Thoughts of Max von Sydow have been commanding much of my time these last two weeks. First, the recent death of the legendary Ingmar Bergman brought to mind many of the director’s classics, several of which he made with von Sydow (the pair had a working relationship similar to Ford-Wayne, Kurosawa-Mifune and Scorsese-De Niro). Then there’s the recent DVD release of Flash Gordon, with von Sydow cast as the villainous Emperor Ming. And now there’s Rush Hour 3, which casts the great Swedish actor in a supporting role (narratively, no different than the part he essayed in Minority Report). Exactly 50 years ago, Von Sydow was exploring philosophical issues of life and death in Bergman’s masterpiece The Seventh Seal; now, he’s shunted to the background to make room for the increasingly unfunny antics of Chris Tucker. If there’s a more depressing commentary to be made on the current state of cinema, I can’t imagine what it might be.
The third time’s the charm with The Bourne Ultimatum, the best in the series of films based on the popular novels by the late Robert Ludlum. Matt Damon, suitably taciturn even though he’s still too young for the role, again stars as Jason Bourne, the former CIA assassin whose continuing bout of amnesia regarding his past perpetually keeps him searching for the truth, even as his agency handlers seek to have him terminated. Taking over villainous duties from Chris Cooper and Brian Cox is David Strathairn, cast as the latest government suit hoping to protect his own nefarious interests by taking out Bourne. The reactions of Strathairn’s character to constantly being outsmarted by Bourne are priceless and provide the film with its brief flashes of humor. And adding some much needed humanity to the proceedings are Joan Allen and Julia Stiles, returning to their roles as CIA operatives of different ranks. Paul Greengrass, returning to the series after taking time off to earn a Best Director Oscar nomination for United 93, tops himself with action set pieces that prove to be more exciting than those on display in his Supremacy or Identity. One of the lengthy chase scenes is especially impressive, and makes one wonder if Damon elected to forego a straight salary in order to be paid by the kilometer.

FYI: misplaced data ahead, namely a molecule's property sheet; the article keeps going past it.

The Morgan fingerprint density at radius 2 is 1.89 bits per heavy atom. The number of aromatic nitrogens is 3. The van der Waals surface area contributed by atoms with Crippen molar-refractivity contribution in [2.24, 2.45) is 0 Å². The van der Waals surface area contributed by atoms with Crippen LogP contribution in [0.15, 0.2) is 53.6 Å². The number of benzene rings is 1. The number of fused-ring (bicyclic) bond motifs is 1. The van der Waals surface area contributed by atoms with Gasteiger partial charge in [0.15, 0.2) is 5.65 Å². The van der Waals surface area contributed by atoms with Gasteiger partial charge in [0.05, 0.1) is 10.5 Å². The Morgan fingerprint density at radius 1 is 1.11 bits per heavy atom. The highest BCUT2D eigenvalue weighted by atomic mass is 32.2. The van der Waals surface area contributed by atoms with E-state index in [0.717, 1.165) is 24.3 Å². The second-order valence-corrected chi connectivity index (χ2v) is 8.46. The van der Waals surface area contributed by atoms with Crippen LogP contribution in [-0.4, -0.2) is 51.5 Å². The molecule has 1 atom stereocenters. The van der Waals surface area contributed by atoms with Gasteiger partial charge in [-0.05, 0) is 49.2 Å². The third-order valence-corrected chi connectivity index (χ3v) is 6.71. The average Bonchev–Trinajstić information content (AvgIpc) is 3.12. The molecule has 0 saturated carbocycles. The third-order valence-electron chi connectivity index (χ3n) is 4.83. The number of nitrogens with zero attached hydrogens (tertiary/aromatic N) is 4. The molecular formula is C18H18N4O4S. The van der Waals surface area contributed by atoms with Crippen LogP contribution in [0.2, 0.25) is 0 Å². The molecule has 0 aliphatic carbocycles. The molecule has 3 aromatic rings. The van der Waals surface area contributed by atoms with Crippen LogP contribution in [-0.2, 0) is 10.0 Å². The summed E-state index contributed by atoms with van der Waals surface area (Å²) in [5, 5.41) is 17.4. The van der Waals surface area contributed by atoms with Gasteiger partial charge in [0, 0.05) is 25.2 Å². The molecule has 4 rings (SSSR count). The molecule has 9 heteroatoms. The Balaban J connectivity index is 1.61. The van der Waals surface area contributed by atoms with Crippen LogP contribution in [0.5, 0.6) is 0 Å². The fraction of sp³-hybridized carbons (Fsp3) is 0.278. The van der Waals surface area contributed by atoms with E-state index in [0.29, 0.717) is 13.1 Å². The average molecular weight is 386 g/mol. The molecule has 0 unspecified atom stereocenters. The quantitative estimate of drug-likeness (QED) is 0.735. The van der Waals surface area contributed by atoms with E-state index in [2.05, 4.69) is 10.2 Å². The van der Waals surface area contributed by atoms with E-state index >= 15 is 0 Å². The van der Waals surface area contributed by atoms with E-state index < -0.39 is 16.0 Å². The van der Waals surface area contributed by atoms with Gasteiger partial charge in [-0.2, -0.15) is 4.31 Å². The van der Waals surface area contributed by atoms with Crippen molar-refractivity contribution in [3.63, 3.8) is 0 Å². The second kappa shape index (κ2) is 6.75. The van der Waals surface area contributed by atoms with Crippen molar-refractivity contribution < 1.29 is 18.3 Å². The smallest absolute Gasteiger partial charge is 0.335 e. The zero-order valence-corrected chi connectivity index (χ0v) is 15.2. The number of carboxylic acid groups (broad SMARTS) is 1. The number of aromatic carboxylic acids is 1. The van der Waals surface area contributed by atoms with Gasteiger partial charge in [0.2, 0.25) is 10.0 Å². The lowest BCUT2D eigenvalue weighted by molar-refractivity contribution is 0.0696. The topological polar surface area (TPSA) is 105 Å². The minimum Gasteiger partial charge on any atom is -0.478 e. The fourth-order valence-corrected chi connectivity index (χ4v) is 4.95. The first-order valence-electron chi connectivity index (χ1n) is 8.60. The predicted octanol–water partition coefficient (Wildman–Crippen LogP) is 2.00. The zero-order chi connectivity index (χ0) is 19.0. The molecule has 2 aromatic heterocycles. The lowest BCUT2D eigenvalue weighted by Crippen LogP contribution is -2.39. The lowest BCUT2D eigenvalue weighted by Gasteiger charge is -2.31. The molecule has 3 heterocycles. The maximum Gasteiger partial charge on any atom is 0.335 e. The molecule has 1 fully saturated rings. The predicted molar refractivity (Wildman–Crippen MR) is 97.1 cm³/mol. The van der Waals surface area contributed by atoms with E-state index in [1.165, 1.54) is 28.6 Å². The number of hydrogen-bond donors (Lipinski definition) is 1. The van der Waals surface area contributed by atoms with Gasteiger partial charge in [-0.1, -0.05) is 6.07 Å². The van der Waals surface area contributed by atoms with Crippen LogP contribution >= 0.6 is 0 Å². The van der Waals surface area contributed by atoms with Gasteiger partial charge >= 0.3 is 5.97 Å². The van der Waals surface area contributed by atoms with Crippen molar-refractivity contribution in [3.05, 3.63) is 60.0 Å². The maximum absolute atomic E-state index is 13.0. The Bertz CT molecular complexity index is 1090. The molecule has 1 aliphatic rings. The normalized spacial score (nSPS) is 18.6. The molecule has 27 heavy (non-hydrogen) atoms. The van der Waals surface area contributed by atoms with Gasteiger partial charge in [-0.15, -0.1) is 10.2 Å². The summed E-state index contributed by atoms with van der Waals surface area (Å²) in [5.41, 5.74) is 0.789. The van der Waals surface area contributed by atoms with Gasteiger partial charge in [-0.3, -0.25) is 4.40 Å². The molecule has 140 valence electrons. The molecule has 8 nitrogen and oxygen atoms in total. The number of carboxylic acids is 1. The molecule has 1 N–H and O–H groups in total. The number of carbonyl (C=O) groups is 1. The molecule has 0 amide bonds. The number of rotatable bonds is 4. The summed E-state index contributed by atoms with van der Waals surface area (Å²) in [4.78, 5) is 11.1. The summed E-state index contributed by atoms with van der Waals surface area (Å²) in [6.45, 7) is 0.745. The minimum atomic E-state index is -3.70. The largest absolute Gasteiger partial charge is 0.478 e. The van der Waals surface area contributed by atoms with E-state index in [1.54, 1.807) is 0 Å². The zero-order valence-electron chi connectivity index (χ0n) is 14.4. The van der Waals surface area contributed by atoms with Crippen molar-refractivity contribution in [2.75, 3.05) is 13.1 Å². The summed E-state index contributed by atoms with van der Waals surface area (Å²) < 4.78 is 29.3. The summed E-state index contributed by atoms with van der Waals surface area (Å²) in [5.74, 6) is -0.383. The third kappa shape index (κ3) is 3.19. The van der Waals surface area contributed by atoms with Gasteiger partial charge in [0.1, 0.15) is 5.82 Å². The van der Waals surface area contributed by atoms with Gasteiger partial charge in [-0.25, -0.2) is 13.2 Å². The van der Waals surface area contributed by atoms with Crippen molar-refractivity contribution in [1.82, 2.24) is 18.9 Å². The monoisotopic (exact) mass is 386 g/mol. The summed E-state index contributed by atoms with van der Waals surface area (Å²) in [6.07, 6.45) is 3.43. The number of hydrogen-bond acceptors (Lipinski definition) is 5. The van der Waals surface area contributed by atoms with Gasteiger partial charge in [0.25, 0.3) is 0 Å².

Perfectly pleasant yet also somewhat pointless, Becoming Jane comes across less as a motion picture and more as a victim of identity theft. Given the glut of exemplary films based on the works of Austen -- from the fairly faithful (Sense and Sensibility, Pride and Prejudice) to the radically reworked (Bridget Jones’s Diary, Clueless) -- the only sound reasons to create a movie based on Jane herself would be either to suggest some insights into what turned this country girl into one of the most acclaimed writers in the English language or to provide a comprehensive overview of her life and times. But Becoming Jane prefers to take a more narrow view, focusing on one small period in her life (and, based on historical records, a spotty one at that) and trumping up the details of her brief flirtation with a dashing rogue named Tom Lefroy, who would later become Lord High Justice of Ireland. Anne Hathaway, all-American in The Devil Wears Prada and Brokeback Mountain, adopts a British accent (shades of Renee Zellweger tackling Bridget Jones) and makes for a lively Jane (even if, physically, she more resembles Austen’s contemporary, Lady Caroline Lamb).